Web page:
Watching a political convention on television is like watching the Super Bowl. It's a day of features, analysis and interviews capped off by just a few notable moments during the "game.''
This week, we'll sit through hours of drab preview coverage just to get to the important bits — in this case, speeches by the likes of Ann Romney, Condoleezza Rice, Paul Ryan and, of course, Mitt Romney.
The networks have all this time to fill, so we listen to why this candidate or that is going to be great/awful for the country. Analysts tell us what we should think of the last speech. Pundits tell us what the next speaker is going to say. Then we hear what we should think about what the next speaker is going to say.
Everything leading up to the headline speeches can be boring and monotonous. But here is what got us through Wednesday's "pregame show.''
The best interview of the night was brief — only three minutes. But NBC Nightly News host Brian Williams made the most of that time with Ann Romney in her first interview since her speech Tuesday night.
Williams was respectful but didn't lob softballs. He asked Romney, who seemed a tad nervous, about Chris Christie's me-me-me speech on Tuesday, as well as other issues that didn't simply allow her to put forth her husband's platform.
I wasn't crazy about Williams shaking hands on camera with Romney and wishing her good luck on the campaign trail (a simple "thank you for your time'' would have sufficed), but that's nitpicking. If you're looking for an interviewer, you can't do better than Williams.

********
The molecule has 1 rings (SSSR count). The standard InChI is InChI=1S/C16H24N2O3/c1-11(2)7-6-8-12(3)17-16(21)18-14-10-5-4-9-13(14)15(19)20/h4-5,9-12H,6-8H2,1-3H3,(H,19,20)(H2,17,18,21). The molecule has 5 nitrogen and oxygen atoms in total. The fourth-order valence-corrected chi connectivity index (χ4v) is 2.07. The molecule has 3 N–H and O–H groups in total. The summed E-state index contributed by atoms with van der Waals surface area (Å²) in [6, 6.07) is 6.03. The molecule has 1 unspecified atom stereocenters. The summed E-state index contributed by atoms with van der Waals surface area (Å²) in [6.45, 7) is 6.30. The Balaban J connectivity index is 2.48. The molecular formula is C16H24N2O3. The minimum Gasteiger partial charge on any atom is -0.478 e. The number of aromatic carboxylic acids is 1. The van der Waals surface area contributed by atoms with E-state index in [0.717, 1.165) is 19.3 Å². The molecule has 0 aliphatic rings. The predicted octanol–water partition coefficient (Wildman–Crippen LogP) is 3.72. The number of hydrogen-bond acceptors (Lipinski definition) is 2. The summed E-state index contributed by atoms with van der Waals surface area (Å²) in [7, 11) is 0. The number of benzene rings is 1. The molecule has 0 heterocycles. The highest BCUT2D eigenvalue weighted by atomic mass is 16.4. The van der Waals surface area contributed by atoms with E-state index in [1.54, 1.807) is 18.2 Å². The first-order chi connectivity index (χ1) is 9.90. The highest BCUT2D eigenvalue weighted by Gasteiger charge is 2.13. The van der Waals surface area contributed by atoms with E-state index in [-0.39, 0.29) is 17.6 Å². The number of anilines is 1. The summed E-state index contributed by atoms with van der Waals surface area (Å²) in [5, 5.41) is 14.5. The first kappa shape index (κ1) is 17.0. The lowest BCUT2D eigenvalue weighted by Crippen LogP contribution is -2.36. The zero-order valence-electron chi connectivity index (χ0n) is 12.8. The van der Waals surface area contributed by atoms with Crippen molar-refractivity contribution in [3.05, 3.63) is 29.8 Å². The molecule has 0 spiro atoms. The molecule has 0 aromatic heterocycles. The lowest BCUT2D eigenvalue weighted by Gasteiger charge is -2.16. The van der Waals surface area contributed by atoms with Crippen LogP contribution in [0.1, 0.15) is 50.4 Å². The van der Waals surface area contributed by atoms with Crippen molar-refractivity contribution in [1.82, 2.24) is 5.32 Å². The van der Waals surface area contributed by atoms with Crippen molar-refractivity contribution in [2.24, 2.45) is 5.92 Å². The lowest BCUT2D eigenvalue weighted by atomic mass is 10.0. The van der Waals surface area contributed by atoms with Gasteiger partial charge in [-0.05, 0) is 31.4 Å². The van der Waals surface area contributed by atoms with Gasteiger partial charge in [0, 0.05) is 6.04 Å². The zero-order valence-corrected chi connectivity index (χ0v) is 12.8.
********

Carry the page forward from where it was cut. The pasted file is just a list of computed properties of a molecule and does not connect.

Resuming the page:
If Williams' sit-down with Mrs. Romney was like a New York Times interview (smart, classy, respectful, intelligent) then the interview of CNN's Piers Morgan with Michele Bachmann was like a New York Post (aggressive, sassy, slightly hostile and deliciously fun). Morgan peppered Bachmann, who deftly held her own. She closed by talking about how impressed she was with Ann Romney's speech from Tuesday.
"Why don't we end on a happy note,'' Morgan said. "Finally, we agree on something.''
If you're a Republican, you love him. If you're a Democrat, you loathe him. But if you're a TV host, you probably want to be him: Fox's Bill O'Reilly, who was live from Tampa. You can disagree with his politics, but you can't disagree with this: He knows how to do TV.